DNREC sergeant: Teamwork helped save missing boy in Eagles Nest Wildlife Area

 

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A 13-year-old boy was found safe Sunday after being separated from his family at the Eagles Nest Wildlife Area Sandom Tract near Townsend. (Delaware State News/Craig Anderson)

TOWNSEND — Rescuers were relieved and thrilled by the sight of a missing 13-year-old boy standing in waist-deep water in Blackbird Creek on Sunday.

So was his family.

A possible tragedy was averted when several law enforcement and first responder units teamed to find the youth.

He had became separated from his family while visiting the Eagles Nest Wildlife Area late in the morning.

According to the DNREC’s Fish & Wildlife Natural Resources Police spokesman Sgt. John McDerby, the teen was seen waving a piece of cloth as a Delaware State Police helicopter searching for him hovered overhead at around noon.

“It appears that he saw the helicopter first and might have traveled into the water in order to be more visible,” Sgt. McDerby said of the teenager.

The helicopter stayed in position while radioing to search party personnel on the ground. A Fish & Wildlife officer about 200 yards away located the youth and walked him out of the wooded area, officials said.

Thus ended a 30-minute search by the Department of Natural Resources and Environmental Control and the Delaware State Police. They were assisted by a state park ranger, the Townsend Fire Department and New Castle County paramedics, according to Sgt. McDerby.

Police said the youth was taken to Christiana Medical Center in Newark for medical evaluation. He was treated for minor hypothermia.

The boy’s family initially had searched in vain for about 90 minutes before calling 911 for help, Sgt. McDerby said.

The teen was looking for shed deer antlers at the time he became lost in the Sandom Tract of the 130-acre wildlife area at approximately 10 a.m.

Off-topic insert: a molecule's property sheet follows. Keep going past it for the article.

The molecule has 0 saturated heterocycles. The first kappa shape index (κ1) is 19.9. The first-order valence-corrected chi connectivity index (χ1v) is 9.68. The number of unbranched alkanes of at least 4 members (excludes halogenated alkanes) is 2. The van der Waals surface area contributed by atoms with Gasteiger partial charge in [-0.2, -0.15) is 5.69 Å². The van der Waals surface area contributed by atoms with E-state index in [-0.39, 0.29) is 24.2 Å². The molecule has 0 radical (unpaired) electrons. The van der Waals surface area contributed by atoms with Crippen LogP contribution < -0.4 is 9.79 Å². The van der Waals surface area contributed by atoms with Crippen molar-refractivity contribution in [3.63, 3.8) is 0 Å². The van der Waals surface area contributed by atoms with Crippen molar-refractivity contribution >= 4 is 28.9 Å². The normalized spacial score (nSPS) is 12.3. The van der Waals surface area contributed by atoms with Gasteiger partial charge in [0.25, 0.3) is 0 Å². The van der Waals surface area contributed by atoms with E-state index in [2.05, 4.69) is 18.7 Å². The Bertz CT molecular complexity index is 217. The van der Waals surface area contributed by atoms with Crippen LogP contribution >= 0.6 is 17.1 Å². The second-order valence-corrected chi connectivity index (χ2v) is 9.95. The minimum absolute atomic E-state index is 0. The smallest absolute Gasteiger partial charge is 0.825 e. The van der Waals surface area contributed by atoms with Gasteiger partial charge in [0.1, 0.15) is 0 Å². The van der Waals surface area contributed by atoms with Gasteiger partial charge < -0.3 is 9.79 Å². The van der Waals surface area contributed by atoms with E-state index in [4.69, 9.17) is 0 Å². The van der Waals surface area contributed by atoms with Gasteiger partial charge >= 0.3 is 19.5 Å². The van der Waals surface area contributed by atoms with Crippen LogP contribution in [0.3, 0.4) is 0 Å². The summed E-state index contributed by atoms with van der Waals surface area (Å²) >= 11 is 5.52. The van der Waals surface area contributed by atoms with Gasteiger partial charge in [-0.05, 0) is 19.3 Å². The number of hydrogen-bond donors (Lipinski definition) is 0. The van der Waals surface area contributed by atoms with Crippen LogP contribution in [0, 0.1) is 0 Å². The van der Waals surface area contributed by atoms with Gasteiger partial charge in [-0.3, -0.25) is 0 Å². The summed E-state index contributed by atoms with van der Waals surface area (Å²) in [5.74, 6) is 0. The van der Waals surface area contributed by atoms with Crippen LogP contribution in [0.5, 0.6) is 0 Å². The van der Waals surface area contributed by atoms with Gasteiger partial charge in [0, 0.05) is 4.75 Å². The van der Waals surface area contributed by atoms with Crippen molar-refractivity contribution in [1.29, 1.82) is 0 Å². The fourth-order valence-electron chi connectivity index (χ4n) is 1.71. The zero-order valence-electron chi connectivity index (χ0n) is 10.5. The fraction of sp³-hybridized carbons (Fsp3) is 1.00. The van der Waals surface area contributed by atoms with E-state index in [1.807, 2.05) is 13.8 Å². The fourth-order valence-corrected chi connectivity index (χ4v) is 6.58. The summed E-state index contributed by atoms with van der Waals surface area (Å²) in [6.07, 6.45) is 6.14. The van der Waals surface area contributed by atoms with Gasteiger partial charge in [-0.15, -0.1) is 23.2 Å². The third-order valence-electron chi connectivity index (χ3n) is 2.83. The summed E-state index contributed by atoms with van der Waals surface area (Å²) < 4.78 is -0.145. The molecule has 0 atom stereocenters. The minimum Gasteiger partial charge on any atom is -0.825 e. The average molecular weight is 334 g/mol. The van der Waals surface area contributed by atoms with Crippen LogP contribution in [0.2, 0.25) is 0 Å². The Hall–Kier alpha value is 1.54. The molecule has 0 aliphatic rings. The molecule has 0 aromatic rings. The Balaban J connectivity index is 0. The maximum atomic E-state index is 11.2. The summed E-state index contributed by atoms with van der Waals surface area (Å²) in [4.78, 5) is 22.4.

“They walked, yelled and whistled for one-and-a-half hours trying to find him,” Sgt. McDerby said.

DNREC quickly mobilized with its emergency-search partners. Officials established a command post at a weigh station in the area of U.S. 13 and Eagles Landing Road.

As an officer met with the family to get information on the youth and his last known whereabouts, other responders moved to area access points to establish a perimeter and the State Police Aviation Unit went airborne.

Sgt. McDerby credited Delaware’s closely connected law enforcement and first responder network for quickly summoning forces for a group effort that was rewarded with a rescue.

He said from the moment dispatchers received the 911 call, familiarity played a large role in teaming up.

“When it comes to public safety, we’re a small state that often works side by side in Delaware,” said Sgt. McDerby.

He noted that while Fish & Wildlife is rarely the lead agency in a rescue mission, it often assists others when searches of waterways, woodlands and nature areas are needed.

“If our officers are in the area of a call, they will be there to help,” he said.

To avoid a future calamity, Sgt. McDerby suggested that wildlife area visitors take precautions when trekking into spots with no established trails.

He advised investing a dollar or two in whistles for just such an emergency.

Perhaps spend a little more money for a hand-held GPS unit.

Or mark a trail when leaving a vehicle to walk in the great outdoors.

He also said maps are available online to help people familiarize themselves with nature areas.

Reach staff writer Craig Anderson at canderson@newszap.com

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